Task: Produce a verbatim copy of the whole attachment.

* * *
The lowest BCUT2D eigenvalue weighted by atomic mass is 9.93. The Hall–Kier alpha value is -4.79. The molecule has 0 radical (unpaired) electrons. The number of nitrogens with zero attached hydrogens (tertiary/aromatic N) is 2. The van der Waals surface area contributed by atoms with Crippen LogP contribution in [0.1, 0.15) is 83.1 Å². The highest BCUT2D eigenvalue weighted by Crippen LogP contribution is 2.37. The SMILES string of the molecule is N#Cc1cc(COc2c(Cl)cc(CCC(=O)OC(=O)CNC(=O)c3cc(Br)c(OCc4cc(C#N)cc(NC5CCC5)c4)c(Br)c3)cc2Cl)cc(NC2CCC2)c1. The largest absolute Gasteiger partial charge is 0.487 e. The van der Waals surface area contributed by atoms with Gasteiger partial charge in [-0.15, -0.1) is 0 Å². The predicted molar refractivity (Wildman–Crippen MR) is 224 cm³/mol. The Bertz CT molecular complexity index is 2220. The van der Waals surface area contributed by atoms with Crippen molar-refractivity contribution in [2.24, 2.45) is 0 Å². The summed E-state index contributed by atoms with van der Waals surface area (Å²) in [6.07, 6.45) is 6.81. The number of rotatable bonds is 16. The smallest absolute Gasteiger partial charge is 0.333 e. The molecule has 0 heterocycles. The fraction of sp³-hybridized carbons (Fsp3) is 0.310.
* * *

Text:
The lowest BCUT2D eigenvalue weighted by atomic mass is 9.93. The Hall–Kier alpha value is -4.79. The molecule has 0 radical (unpaired) electrons. The number of nitrogens with zero attached hydrogens (tertiary/aromatic N) is 2. The van der Waals surface area contributed by atoms with Crippen LogP contribution in [0.1, 0.15) is 83.1 Å². The highest BCUT2D eigenvalue weighted by Crippen LogP contribution is 2.37. The SMILES string of the molecule is N#Cc1cc(COc2c(Cl)cc(CCC(=O)OC(=O)CNC(=O)c3cc(Br)c(OCc4cc(C#N)cc(NC5CCC5)c4)c(Br)c3)cc2Cl)cc(NC2CCC2)c1. The largest absolute Gasteiger partial charge is 0.487 e. The van der Waals surface area contributed by atoms with Gasteiger partial charge in [-0.15, -0.1) is 0 Å². The predicted molar refractivity (Wildman–Crippen MR) is 224 cm³/mol. The Bertz CT molecular complexity index is 2220. The van der Waals surface area contributed by atoms with Crippen molar-refractivity contribution in [2.24, 2.45) is 0 Å². The summed E-state index contributed by atoms with van der Waals surface area (Å²) in [6.07, 6.45) is 6.81. The number of rotatable bonds is 16. The smallest absolute Gasteiger partial charge is 0.333 e. The molecule has 0 heterocycles. The fraction of sp³-hybridized carbons (Fsp3) is 0.310.